Oil on canvas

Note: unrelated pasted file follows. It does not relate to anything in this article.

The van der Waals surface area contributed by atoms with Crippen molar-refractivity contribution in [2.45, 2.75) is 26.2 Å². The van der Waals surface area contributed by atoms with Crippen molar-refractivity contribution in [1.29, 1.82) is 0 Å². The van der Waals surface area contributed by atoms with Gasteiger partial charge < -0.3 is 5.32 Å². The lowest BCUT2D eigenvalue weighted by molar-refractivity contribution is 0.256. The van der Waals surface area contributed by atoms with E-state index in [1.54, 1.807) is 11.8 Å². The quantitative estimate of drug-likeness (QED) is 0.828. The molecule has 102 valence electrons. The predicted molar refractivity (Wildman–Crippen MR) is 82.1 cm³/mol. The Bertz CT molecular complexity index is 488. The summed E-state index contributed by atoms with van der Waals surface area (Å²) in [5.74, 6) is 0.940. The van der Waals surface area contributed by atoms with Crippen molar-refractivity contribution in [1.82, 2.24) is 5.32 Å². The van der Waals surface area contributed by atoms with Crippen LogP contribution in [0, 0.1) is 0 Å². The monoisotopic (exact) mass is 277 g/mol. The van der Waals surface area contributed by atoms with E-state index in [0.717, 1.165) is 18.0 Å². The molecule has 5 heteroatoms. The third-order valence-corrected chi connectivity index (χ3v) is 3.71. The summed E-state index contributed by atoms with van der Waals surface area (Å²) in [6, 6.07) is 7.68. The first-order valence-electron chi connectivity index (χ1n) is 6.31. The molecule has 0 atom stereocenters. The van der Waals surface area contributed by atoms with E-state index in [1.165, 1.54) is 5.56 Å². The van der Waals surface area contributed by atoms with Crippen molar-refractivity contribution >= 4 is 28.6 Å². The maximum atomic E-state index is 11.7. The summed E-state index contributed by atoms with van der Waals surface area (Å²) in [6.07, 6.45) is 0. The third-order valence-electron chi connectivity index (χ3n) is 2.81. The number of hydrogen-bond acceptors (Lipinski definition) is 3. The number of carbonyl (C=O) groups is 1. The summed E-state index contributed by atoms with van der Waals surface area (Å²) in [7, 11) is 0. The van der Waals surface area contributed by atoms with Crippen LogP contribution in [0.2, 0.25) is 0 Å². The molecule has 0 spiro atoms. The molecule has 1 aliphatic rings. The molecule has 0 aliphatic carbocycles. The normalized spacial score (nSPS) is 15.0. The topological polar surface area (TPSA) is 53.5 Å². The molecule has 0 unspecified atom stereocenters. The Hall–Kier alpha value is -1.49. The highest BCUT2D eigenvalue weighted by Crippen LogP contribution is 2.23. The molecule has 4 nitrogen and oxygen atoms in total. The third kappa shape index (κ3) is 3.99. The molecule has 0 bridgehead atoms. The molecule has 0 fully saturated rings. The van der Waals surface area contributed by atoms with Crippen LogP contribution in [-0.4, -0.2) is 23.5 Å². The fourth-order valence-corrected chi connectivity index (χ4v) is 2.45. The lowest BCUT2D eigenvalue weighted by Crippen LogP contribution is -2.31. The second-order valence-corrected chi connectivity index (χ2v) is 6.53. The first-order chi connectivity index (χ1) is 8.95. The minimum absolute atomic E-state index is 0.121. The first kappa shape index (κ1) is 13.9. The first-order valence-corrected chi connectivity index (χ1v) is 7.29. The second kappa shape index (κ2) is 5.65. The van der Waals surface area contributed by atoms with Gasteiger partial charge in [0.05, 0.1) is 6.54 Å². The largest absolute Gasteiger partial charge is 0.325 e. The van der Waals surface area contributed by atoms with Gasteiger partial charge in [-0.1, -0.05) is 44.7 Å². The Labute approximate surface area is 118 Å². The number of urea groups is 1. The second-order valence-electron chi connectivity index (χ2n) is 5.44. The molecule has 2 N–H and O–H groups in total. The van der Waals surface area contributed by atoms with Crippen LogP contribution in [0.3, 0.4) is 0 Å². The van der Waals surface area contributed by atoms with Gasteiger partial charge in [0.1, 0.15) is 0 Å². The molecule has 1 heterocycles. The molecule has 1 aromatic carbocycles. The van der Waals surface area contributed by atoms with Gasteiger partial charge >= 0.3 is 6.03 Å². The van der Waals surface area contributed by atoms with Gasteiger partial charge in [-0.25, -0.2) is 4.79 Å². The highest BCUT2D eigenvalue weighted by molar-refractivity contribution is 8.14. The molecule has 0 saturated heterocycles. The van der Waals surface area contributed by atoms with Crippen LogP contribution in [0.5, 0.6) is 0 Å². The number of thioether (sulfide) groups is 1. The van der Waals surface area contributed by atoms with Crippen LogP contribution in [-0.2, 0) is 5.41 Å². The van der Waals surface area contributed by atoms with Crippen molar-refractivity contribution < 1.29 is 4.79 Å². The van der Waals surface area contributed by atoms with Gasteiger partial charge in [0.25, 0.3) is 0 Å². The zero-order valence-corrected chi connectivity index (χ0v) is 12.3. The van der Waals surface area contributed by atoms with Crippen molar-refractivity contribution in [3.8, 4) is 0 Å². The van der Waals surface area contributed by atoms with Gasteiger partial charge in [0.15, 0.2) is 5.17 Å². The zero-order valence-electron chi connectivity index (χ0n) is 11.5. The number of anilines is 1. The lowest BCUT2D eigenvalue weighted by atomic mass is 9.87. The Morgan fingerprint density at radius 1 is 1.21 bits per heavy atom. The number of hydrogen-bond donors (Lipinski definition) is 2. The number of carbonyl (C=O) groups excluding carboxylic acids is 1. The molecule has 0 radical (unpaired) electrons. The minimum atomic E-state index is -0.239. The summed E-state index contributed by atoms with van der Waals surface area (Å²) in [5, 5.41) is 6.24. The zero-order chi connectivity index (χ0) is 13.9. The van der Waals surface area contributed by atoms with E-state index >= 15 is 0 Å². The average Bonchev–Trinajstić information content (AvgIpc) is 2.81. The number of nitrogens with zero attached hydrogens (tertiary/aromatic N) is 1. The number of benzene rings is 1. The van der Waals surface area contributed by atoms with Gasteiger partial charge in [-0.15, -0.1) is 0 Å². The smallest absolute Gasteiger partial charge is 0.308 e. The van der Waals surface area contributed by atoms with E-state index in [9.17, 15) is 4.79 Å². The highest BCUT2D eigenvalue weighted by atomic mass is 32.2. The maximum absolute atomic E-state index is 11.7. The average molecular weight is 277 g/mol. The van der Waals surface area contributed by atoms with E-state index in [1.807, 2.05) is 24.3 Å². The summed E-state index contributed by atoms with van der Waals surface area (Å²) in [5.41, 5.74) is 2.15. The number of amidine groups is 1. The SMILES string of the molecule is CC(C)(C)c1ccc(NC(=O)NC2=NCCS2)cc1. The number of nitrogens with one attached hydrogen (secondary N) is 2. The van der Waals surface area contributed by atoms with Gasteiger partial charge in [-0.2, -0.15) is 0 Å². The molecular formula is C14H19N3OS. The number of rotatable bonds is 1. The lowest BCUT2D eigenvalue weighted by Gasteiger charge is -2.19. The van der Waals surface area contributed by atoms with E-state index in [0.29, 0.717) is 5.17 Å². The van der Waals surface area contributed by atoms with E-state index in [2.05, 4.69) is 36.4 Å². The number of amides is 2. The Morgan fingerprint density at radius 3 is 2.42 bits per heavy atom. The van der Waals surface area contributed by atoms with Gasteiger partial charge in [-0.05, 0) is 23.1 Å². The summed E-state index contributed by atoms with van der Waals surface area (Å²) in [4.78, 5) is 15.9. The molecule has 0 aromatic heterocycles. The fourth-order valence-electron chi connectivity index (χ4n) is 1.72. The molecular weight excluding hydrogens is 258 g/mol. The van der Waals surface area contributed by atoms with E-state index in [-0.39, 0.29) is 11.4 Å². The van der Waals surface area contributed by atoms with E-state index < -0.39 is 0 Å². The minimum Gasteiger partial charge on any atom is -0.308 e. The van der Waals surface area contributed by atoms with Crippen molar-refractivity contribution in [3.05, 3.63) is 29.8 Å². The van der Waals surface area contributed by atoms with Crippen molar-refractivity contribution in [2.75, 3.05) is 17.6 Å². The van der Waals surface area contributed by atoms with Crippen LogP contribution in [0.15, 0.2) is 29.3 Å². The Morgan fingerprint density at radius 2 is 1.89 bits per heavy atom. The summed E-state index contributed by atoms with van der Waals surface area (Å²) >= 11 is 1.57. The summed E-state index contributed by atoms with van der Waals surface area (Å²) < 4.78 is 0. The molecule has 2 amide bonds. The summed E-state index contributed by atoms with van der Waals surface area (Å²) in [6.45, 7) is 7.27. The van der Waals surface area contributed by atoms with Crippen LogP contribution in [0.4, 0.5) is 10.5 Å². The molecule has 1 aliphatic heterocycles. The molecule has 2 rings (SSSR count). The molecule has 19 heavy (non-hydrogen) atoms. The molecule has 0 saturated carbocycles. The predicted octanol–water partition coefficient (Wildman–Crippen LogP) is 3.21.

This composition is a choice quotation from the work of Leonardo da Vinci: the woman's face, pose and movement of her right hand have been borrowed from St Anne in the great master's cartoon now in London. Similar elaborate hairstyles can also be seen in Leonardo's drawings. The figure placed in a grotto makes us remember The Virgin of the Rocks in the Louvre. It is no coincidence that in William II's collection and on its acquisition by the Hermitage in 1850, this painting was considered to be by Leonardo da Vinci. This attribution was, however, soon refuted in the museum. Francesco Melzi's name first appeared in the catalogue of 1899.The painting has been known by various names: Columbine, Vanity and Flora. It depicts the goddess Flora, the protectress of the plant world, who was customarily presented with one naked breast as a symbol of motherhood. Flowers were also symbolically connected with the cult of the goddess. In her right hand Flora is holding a columbine, one meaning of which is fertility. The anemones in the folds of her cloak are an allusion to Flora's lover, Zephyr - anemos being the Greek for "wind". The fern pushing through the stones of the grotto symbolizes solitiude and dreaminess. The theme of the renewal of nature, the mystery of new life arising in seclusion is the main idea of the work.
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